Whether it’s a partner in life, a job or the perfect pair of pants, finding the right “fit” is one of the most important desires for most people in life. It provides a level of comfort and gives us something to fall back on when the struggle gets hard. Originally formed in Dallas, TX, The White Noise know all too well about finding the right fit after dealing with a multitude of lineup changes, eventual relocation and name change. In the end though, it all came together in a beautiful way as the band became a surprise sensation with their signing to Fearless Records and the release of their debut EP Aren’t You Glad? in early 2016 which provided listeners with a distinct, varied sound that didn’t really fall under a singular label. As they’re now set to release their debut album, AM/PM, they once again are showing the world how willing they are to experiment.
For the uninitiated, The White Noise don’t really have a sound that can be classified into a certain type of genre. Sure, there is somewhat of a base sound that derives from punk and heavier rock, which is why many fit them into the post hardcore genre, but it’s what they do on top of that sound that makes them unique. That’s why putting AM/PM into a certain label or sound doesn’t do the band or album justice. With the varied approach in mind, it still boils down to the execution and requires artists to be able to blend the styles together in a cohesive manner, which is another area that The White Noise excel in. Songs such as “Picture Day” and “Rated R” display the heavier, more metal influenced side of the band, with the latter having unadulterated rawness through its aggression, shrieking screams. On the other end of that you have moments like “I Lost My Mind (in California)” which has a very pop punk feel to it while “Montreal” delivers an emotional message through its subtleness, but deviates from being a typical acoustic track.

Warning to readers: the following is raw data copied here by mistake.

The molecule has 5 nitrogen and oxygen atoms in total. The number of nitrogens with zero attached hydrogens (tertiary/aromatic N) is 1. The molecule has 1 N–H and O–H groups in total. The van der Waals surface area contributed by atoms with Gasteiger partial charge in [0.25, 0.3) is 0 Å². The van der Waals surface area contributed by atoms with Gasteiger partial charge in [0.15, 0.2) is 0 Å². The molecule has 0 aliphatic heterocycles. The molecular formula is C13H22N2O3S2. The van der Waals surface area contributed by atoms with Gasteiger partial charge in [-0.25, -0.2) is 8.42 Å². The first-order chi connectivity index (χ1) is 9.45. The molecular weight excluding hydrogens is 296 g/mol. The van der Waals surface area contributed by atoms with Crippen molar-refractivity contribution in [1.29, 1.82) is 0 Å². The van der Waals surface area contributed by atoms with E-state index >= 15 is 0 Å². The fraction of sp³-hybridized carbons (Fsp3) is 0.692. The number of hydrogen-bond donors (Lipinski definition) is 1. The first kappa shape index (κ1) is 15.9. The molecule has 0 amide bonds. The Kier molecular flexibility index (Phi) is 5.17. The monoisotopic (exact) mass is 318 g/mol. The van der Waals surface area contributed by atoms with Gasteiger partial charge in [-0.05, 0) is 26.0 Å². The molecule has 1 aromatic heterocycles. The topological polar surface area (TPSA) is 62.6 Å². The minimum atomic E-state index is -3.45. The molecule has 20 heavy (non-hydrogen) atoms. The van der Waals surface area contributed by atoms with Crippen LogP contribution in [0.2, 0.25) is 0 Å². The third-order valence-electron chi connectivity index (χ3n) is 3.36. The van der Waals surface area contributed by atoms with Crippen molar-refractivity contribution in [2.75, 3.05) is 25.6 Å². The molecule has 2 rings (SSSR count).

With a solid understanding of the variety brought forth in tow, the next aspect goes into how does the music actually sound? Staying true their debut EP, the overall sound on AM/PM has a nice balance of rawness with the shiny, over the top production included when needed. Take for example the opening track, “Innocent Until Birth” which starts with a static-y sound that builds into scratching before exploding with a flurry of a thousand fists, in a chaotic hardcore sound before coming back down to reality. This is the epitome of how the raw aggression and production elements interact throughout the music The White Noise make and it only goes up from there, showing off a stronger understanding of musical composition from the band. Couple that with frontman Shawn Walker who shows off some incredibly strong vocal prowess with his transitions between singing and screaming and the overall instrumentation which offputs an equal level of rhythm, bounce and crunch, and the end result is a distinct sounding album that people will have a lot of fun with.
Even though AM/PM runs on the short side (34 minutes) and contains a track from the EP (“Picture Day”), there’s no shortage of replay-ability due to the cohesive, varied approach The White Noise take with their music. It’s undeniably catchy, has its moments that can induce mosh pits and most importantly, it’s different and original, which shows why it’s not always a bad thing to try new things and expand your horizons. Each song transitions into one another nicely and no one song feels out of pace, resulting in a lasting debut that should catapult the band further into the spotlight, helping them garner the attention they deserve.